There were more shouts, but she could not make them out very well. Then the call to open the gate reached her. They were going to let the rider in. She stood, picked up her sword belt, and then girded it around her.
The time seemed to crawl by with no sounds of alarm raised outside. Perhaps a minute later there was a knock at her door.
The door opened and Darvin stood at the threshold. "The rider is asking for you."
"She asks to speak with Lady Anor'Esira," he stumbled over the Elven word, "Holy Paladin Corellon Larethian."
"Well, that is I. Did she give a name?"
"Rowan Jassan, Paladin of Sune."
"I see." She removed her sword belt from around her waist. "Please, tell her that I would be pleased to see her." She put her weapon aside.
Darvin nodded, seeming to relax slightly. He turned and called to someone she could not see, "Lady Jassan, please, come."
Several seconds later Rowan Jassan stood in the doorway, helmet tucked under her arm, long cloak thrown back to reveal the armour she wore. Her skin was pale, where it was not chafed from the cold, her hair bright red and her eyes a green that was almost black. Surely this was a woman favoured by Sune.
"Please, enter and be welcome."
"Thank you Lady Anor'Esira," Rowan said, the slightest accent to her Elvish.
Misara could see the slight colouring of Darvin's unscarred cheek. Rowan had unknowingly insulted his poor ability with her language. Or perhaps it was not unknowing.
"If you will excuse me Lady," he said to Misara, giving her a half bow, and then left, closing the door.
Rowan removed her riding boots, and hung her cloak on a peg, the walked across the room to stand in front of Misara. She bowed. "I thank you for taking the time to see me Lady Misara."
Misara took note of her change in address. Still respectful, but more intimate now that no one else was around. "I would never refuse a request for someone who had travelled so far to see me. Please, sit and be comfortable. I have food if you are hungry, and some water, or wine if you wish."
"Thank you, but there is a message I must give you before I can take advantage of your generosity and your company Lady Misara."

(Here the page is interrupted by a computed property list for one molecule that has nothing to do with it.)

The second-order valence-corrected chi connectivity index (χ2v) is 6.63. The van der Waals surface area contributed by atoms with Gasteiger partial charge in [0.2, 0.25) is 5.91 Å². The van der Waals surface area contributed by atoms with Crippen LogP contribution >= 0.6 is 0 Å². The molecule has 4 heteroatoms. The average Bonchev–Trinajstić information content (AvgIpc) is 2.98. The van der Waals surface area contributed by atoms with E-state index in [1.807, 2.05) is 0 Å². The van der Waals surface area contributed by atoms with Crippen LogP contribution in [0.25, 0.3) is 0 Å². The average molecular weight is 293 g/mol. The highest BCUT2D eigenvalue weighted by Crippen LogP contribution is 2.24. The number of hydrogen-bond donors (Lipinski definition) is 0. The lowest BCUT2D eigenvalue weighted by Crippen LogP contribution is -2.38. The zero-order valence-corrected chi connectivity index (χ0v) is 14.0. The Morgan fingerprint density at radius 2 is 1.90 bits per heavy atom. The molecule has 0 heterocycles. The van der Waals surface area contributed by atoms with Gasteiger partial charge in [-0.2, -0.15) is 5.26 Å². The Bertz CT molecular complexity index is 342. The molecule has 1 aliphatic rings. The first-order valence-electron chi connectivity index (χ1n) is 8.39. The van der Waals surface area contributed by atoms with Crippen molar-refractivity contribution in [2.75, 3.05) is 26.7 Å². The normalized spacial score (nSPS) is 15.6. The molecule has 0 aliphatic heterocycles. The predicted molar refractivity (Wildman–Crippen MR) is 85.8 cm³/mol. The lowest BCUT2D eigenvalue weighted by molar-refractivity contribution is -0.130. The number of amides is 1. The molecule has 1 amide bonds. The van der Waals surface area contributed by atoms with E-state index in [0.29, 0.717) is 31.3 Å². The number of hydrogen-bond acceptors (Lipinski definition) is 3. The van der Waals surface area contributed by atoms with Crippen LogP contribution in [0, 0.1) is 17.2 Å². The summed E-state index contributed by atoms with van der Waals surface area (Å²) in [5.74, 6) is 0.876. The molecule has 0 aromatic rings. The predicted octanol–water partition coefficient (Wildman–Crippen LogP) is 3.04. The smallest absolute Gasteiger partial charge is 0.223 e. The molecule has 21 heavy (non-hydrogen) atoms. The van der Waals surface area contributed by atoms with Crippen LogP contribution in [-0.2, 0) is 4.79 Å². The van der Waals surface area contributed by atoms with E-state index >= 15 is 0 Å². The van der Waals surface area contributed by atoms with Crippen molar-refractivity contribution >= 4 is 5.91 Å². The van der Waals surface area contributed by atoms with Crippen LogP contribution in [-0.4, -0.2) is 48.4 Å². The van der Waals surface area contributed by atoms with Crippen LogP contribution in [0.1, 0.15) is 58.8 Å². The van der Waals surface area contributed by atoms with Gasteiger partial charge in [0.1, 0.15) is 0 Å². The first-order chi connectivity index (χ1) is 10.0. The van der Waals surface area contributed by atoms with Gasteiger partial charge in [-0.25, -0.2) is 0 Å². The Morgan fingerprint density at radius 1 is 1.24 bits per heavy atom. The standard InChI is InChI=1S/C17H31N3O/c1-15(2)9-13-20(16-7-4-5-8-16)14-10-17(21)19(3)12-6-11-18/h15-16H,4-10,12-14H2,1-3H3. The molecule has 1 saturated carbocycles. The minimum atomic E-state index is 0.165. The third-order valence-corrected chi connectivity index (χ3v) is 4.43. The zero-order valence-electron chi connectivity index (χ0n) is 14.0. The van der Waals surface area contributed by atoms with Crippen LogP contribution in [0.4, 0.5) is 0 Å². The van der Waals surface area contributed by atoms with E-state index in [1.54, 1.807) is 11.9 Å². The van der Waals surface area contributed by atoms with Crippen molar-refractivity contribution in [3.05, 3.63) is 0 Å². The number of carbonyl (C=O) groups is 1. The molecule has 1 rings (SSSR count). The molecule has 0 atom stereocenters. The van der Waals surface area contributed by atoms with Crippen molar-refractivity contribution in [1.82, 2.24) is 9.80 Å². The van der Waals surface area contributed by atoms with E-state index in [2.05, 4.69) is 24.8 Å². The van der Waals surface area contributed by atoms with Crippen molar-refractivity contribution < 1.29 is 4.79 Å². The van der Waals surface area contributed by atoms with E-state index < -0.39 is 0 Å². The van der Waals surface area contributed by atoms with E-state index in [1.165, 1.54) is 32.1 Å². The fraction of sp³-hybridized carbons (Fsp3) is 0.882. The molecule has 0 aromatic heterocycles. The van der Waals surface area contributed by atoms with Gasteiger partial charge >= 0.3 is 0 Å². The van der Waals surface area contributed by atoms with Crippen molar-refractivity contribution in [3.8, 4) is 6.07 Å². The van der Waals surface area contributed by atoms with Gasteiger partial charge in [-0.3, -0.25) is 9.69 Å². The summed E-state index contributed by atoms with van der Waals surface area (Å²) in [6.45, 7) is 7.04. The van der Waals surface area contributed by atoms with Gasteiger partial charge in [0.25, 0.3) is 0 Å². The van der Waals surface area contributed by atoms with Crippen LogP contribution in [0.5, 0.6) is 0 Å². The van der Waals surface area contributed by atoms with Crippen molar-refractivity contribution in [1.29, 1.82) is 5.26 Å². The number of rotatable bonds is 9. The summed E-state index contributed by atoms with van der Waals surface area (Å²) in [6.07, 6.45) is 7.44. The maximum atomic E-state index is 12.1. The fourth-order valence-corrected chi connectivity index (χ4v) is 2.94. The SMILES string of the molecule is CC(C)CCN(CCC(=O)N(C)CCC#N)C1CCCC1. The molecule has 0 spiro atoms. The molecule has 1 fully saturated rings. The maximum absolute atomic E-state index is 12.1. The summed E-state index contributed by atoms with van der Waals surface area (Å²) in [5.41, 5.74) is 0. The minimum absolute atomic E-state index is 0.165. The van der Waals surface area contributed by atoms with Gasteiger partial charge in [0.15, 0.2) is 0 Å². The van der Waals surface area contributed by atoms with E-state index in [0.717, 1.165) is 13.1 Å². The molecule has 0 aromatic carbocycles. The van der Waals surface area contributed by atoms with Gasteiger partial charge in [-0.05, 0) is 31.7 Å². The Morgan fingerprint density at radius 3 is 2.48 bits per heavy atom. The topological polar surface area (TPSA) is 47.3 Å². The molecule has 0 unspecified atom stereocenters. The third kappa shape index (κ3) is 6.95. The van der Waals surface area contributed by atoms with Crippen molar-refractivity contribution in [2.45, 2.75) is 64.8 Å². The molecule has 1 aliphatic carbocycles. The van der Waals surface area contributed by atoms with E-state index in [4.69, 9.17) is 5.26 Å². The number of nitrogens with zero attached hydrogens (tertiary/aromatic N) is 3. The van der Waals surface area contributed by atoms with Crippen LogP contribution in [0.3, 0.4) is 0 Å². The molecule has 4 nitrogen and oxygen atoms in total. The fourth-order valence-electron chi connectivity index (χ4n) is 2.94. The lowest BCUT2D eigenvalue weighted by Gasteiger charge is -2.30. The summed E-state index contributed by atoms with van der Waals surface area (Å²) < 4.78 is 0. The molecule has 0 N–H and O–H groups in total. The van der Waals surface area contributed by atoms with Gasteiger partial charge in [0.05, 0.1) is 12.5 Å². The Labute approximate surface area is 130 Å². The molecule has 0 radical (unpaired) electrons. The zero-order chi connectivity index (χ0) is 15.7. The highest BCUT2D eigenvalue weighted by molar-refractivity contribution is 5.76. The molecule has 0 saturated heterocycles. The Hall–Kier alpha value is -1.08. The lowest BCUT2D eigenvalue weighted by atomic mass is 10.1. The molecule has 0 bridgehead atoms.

"Then please, sit, and we will speak in comfort."
Rowan removed her weapon belt and placed it to the side before sitting. Misara watched her, took note of her fine armour, and the confident way with which she moved. The woman, while young, had been tested by her calling, and she had passed. That she was as she said, a Paladin of Sune, Misara had no doubt. There was no hiding the favour of Lady Firehair.
"I have come from Silverymoon," Rowan said. "I was sent to find you by Sir Domas Telbaker of the Church of Tyr."
"Domas?" Misara asked, feeling her heart beat faster. When Domas called her, it meant some great adventure or another. It had been years since he had last... It had been years. Twenty of them. Domas had been a man in his prime when she had last seen him. Two decades would have changed him, it was the way with the short-lived humans. He would be an older man, likely one with responsibilities to his church.
She did not see them riding off together on some great venture. "What does Domas want?"
"He needs help. There is a Dark Champion, a Black Guard, who roams the roads of the Silver Marches, and he has challenged a number of Holy Knights, including Paladins, Warrior Priests and Lay Warriors, to single combat. He has killed over thirty fine men and women, that we know of. Domas says that you can beat him."
"There is more to this than that. Domas could find someone else to handle such a threat I think. Tell me how this all began."
"I suppose it starts with Sir Telbaker. He had been living in Silverymoon, making it a base from which he sought out the evils of the North. When Lady Alustriel set about forming the Silver Marches he saw a great opportunity to strengthen the forces of good in the North."
Misara smiled and nodded. "He would."
"He requested permission from Lady Alustriel, as well as approaching the leaders of the other churches in the city, and with their blessings had a small keep built halfway between Silverymoon and Quaevarr.
"From there he installed forces that would be able to go where they were needed to help the good people of the Marches, to fight any evil that might raise up. They, we, are independent of any one city so we can travel where they were needed with no concern about leaving something undefended."
"But for the keep," Misara said.
"Green Stone Keep is not a defensive position. It has been left all but empty before, it will likely happen again. And while named a keep, it is more of a manor. No enemy to the Silver Marches that takes the Keep will find it a useful holding."